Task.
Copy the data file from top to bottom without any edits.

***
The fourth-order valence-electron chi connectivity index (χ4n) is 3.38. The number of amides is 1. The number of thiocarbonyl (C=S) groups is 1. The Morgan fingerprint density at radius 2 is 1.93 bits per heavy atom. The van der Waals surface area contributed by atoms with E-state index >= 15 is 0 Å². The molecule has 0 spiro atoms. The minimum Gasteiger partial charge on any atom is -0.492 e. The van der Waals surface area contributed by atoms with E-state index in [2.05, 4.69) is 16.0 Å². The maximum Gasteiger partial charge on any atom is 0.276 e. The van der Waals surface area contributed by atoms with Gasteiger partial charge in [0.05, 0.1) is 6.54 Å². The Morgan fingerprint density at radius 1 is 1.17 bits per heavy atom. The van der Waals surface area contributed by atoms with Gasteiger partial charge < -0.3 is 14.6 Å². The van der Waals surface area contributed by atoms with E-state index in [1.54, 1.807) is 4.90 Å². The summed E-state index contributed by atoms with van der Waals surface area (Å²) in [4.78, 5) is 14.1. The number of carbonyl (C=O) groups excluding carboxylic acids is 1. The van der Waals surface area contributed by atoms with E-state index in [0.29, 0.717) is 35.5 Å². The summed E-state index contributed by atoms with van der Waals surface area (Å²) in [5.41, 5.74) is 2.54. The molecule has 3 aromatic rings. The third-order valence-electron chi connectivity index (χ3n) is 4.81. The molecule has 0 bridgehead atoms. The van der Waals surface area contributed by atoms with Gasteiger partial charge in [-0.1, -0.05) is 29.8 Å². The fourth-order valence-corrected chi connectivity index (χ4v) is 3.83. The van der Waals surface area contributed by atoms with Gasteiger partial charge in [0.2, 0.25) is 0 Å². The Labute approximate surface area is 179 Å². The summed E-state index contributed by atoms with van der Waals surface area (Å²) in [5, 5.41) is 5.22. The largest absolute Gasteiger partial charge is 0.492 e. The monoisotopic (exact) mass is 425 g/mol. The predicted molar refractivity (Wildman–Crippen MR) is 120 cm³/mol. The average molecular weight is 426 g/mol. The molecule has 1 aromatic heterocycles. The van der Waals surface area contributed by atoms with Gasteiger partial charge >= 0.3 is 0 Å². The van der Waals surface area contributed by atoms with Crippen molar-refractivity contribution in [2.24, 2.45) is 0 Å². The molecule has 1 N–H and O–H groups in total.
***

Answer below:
The fourth-order valence-electron chi connectivity index (χ4n) is 3.38. The number of amides is 1. The number of thiocarbonyl (C=S) groups is 1. The Morgan fingerprint density at radius 2 is 1.93 bits per heavy atom. The van der Waals surface area contributed by atoms with E-state index >= 15 is 0 Å². The molecule has 0 spiro atoms. The minimum Gasteiger partial charge on any atom is -0.492 e. The van der Waals surface area contributed by atoms with E-state index in [2.05, 4.69) is 16.0 Å². The maximum Gasteiger partial charge on any atom is 0.276 e. The van der Waals surface area contributed by atoms with Gasteiger partial charge in [0.05, 0.1) is 6.54 Å². The Morgan fingerprint density at radius 1 is 1.17 bits per heavy atom. The van der Waals surface area contributed by atoms with Gasteiger partial charge < -0.3 is 14.6 Å². The van der Waals surface area contributed by atoms with E-state index in [1.54, 1.807) is 4.90 Å². The summed E-state index contributed by atoms with van der Waals surface area (Å²) in [4.78, 5) is 14.1. The number of carbonyl (C=O) groups excluding carboxylic acids is 1. The van der Waals surface area contributed by atoms with E-state index in [0.29, 0.717) is 35.5 Å². The summed E-state index contributed by atoms with van der Waals surface area (Å²) in [5.41, 5.74) is 2.54. The molecule has 3 aromatic rings. The third-order valence-electron chi connectivity index (χ3n) is 4.81. The molecule has 0 bridgehead atoms. The van der Waals surface area contributed by atoms with Gasteiger partial charge in [-0.1, -0.05) is 29.8 Å². The fourth-order valence-corrected chi connectivity index (χ4v) is 3.83. The van der Waals surface area contributed by atoms with Gasteiger partial charge in [0.2, 0.25) is 0 Å². The Labute approximate surface area is 179 Å². The summed E-state index contributed by atoms with van der Waals surface area (Å²) in [5, 5.41) is 5.22. The largest absolute Gasteiger partial charge is 0.492 e. The monoisotopic (exact) mass is 425 g/mol. The predicted molar refractivity (Wildman–Crippen MR) is 120 cm³/mol. The average molecular weight is 426 g/mol. The molecule has 1 aromatic heterocycles. The van der Waals surface area contributed by atoms with Gasteiger partial charge >= 0.3 is 0 Å². The van der Waals surface area contributed by atoms with Crippen molar-refractivity contribution in [2.24, 2.45) is 0 Å². The molecule has 1 N–H and O–H groups in total.